• Timing and duration of extension, magmatic and mineralization events in the southern part of the Sierra Madre Occidental: an integrated U-Pb, Ar-Ar and fission track study (237745, CONACyT, Mexico); in collaboration with the National Autonomous University of Mexico (UNAM)
  • Oligo-Miocene magmatism of the southern part of the Sierra Madre Occidental and Comondú Group (Mexico): terminal phase of subduction or initiation of rifting of the Gulf of California? in collaboration with the National Autonomous University of Mexico (UNAM).

View our student topics

Australian Research Council (ARC) funded projects

The missing link in the Tasmanides: evaluating tectonic evolution and resource exploration potential of the southern Thomson Fold belt

Research team
  • Associate Professor Scott Bryan
  • William Collins (UON)
  • Gideon Rosenbaum (UQ)
  • Alistair Hack (UON)
  • Charles Verdel (UQ)
  • Rosemary Hegarty (Geological Survey of NSW)
  • David Purdy (Geological Survey of QLD)
Dates

2017-2019


Project description

Understanding the Thomson Orogen, which straddles the NSW-Qld border, is critical for developing geodynamic models for the evolution of eastern Australia, and assessing resource potential. However, it lies under the Great Artesian Basin.

This project focusses on groundtruthing geophysical acquisition studies using drillcore from a targeted drilling program, designed to maximise the available tectono-stratigraphic information. The outcome will be a 3-D geological map of the region, which can be interrogated for mineral exploration targeting, and from which 4D evolutionary geodynamic models of eastern Australian can be integrated.

The role of pressure waves on the mechanics of earthquakes and faulting

Research team
  • Dr Christoph Schrank
  • Professor Klaus Regenauer-Lieb (UNSW)
  • Dr Emmanouil Veveakis
  • Dr Thomas Poulet (UNSW)
  • Dr Benjamin Marks (US)
  • Dr Sotirios Alevizos (UNSW)
Dates

2017-2019


Project description

Pressure waves on the mechanics of earthquakes and faulting. This project aims to decipher the physics of faulting and earthquakes from damage zones around seismogenic faults. It will examine a mechanism for instability in solids: volumetric collapse due to a dissipative pressure wave. This pressure wave may control damage-zone geometry and relate to earthquake stress and rock material properties.

The project will research the instability through theoretical, laboratory and field studies. Anticipated outcomes include advances in earthquake and fault prediction, tools to determine the stress state and material properties of Earth’s crust, and knowledge of a class of solid instabilities.

Slope and deep marine sedimentation: IODP Expedition 359: Maldives Monsoon & Indian Peninsula Paleoc

Research team

Dr Craig Sloss is collaborating with 15 investigators across multiple universities.

Dates

2017-2019


Project description

This proposal is for a 5-year membership of the International Ocean Discovery Program (IODP), the world’s largest collaborative research program in Earth and ocean sciences addressing intensively reviewed, international priorities. The Program conducts seagoing coring expeditions and monitoring of instrumented boreholes to study the history and current activity of the Earth, recorded in sediments and rocks below the seafloor.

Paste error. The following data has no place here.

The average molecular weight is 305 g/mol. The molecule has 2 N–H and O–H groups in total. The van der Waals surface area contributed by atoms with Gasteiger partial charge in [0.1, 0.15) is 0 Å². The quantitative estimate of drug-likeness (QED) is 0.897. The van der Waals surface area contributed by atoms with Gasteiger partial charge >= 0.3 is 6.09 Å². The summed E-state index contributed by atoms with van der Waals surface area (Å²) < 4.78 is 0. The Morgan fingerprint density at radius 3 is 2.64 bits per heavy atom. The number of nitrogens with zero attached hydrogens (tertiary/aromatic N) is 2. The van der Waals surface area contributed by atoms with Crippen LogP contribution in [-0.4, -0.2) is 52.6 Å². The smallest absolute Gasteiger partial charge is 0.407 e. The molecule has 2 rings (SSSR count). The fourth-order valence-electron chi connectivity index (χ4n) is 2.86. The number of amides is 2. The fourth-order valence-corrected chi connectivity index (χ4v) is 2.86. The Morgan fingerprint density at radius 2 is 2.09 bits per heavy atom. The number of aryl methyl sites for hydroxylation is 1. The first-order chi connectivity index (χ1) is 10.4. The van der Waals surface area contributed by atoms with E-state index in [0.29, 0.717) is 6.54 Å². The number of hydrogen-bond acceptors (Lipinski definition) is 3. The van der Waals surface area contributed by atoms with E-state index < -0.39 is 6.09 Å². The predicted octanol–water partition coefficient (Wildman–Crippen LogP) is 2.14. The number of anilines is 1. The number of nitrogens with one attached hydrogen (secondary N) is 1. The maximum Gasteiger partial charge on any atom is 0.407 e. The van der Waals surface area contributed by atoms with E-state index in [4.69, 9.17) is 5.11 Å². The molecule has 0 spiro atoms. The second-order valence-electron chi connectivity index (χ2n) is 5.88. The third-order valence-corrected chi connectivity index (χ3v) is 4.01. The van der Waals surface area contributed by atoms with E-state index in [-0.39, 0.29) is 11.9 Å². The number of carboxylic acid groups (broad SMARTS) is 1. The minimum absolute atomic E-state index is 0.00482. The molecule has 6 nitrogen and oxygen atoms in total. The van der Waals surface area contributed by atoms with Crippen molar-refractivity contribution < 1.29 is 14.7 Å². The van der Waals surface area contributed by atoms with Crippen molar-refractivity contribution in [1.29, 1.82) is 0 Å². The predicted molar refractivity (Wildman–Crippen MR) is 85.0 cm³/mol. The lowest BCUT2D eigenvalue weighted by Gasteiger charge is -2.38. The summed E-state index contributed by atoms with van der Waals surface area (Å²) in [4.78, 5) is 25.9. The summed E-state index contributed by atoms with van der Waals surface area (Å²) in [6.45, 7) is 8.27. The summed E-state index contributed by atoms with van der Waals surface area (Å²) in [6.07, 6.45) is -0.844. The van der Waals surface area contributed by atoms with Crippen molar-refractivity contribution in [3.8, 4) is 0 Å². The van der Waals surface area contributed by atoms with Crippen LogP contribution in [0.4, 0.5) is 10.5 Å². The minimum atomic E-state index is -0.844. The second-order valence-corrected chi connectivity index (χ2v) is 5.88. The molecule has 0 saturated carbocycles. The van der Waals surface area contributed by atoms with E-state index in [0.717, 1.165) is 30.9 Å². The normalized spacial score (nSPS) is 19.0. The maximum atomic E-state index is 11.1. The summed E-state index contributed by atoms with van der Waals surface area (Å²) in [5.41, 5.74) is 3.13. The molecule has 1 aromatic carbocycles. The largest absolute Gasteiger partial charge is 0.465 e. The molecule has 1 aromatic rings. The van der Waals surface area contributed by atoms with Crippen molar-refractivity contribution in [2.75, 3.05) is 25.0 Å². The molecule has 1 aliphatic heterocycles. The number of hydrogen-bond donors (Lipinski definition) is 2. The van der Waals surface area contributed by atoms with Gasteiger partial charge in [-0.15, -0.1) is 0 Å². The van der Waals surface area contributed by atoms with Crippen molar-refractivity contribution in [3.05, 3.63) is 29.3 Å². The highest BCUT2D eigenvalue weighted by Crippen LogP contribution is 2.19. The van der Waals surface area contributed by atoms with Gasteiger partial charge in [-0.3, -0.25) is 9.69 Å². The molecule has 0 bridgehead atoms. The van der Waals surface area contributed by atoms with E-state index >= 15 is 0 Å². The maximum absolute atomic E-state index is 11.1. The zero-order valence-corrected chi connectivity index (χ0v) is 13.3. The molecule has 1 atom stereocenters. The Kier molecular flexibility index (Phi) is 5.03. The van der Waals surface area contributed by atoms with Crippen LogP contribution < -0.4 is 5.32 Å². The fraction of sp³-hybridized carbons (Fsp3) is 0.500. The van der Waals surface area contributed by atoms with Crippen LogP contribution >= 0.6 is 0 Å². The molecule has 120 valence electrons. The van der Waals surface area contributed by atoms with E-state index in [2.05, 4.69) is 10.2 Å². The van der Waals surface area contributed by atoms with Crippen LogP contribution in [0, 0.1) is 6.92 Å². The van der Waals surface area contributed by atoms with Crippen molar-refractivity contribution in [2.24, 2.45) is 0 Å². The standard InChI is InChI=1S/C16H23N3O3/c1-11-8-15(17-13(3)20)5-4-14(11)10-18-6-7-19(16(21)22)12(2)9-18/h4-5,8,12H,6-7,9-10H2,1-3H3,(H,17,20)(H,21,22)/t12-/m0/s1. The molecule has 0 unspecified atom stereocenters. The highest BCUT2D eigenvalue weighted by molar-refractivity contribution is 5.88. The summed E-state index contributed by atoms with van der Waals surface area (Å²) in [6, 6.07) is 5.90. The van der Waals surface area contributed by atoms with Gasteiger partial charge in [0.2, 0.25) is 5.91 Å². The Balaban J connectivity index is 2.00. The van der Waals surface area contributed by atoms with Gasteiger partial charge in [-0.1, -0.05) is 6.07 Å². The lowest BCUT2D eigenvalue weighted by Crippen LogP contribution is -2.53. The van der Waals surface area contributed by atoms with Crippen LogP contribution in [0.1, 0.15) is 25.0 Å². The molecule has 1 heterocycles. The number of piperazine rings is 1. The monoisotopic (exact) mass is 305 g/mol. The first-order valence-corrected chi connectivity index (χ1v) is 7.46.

The program’s aims include understanding past global environments on multiple time scales, the deep biosphere, plate tectonics, occurrence and distribution of resources, and generation of hazards. Several multinational expeditions are scheduled and planned in our marine jurisdiction and within the Australasian region.

Finite strain with large rotations: a new hybrid numerical-experimental approach

Research team
  • Dr Christoph Schrank
  • Professor Klaus Regenauer-Lieb (UNSW)
  • Associate Professor Dr Ali Karrech (UWA)
  • Dr David Boutelier (UON)
Dates

2014-2016


Project summary

Deformation up to large strains and rotations is important in rocks, metals, polymers, and biomaterials. Computational mechanics is a standard tool for modelling such deformations. However, in earth sciences, mechanical theories use small-strain formulations or large-strain approaches with classical  stress rates. Classical stress rates can lead to incorrect stored energies.

This project proposes to test a new large-strain theory tailored to rocks experimentally, and to apply it to a pivotal geological problem: shear zone formation. The project will advance our fundamental understanding of the mechanics and energetics of rock deformation and provide a novel tool for the
modelling of large deformations.

Resolving the influence of intraplate orogenesis on continental margin tectonics

Project leader

Associate Professor Scott Bryan

Dates

2013-2015


Project summary

Novel, multi-dating of continental sedimentary rocks will be undertaken to examine the effects of a high sediment flux from an enigmatic, major mountain-building event on a distant continental margin. This will expand our understanding of the range of tectonic influences between continental interiors and margins and onshore resource potential.

Environmental stress indicators in coral skeletons

Project leader

Dr Luke Nothdurft

Dates

2010-2015


Project summary

Coral reefs are critical for Australia's tourism and fisheries industries, cultural heritage and international conservation responsibilities. The proposed research will test and document two newly identified stress indicators in corals, one of which will allow stress to be documented by visual inspection on living reef flats.

Both new techniques will allow documentation of historical records of stress events, thus improving understanding of reef dynamics through intervals of climate change, and importantly, they also may help detect 'early warning signs' of poor health in living reef corals. Thus, the research will inform
both palaeoclimate studies and current reef management strategies.

Our topics

Are you looking to study at a higher or more detailed level? We are currently looking for students to research topics at a variety of study levels, including PhD, Masters, Honours or the Vacation Research Experience Scheme (VRES).

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Our experts

We host an expert team of researchers and teaching staff, including Head of School and discipline leaders. Our discipline brings together a diverse team of experts who deliver world-class education and achieve breakthroughs in research.

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Events

17 Nov 2018

FIRST® LEGO® LEAGUE 2018

The 2018/19 FIRST LEGO League Season, INTO ORBITSM has launched!

2 Nov 2018

100 years of Anzac

Experience an interactive digital exhibition to learn about our First World War journey to the front, soldier repatriation and return home through stories of events and the historical places.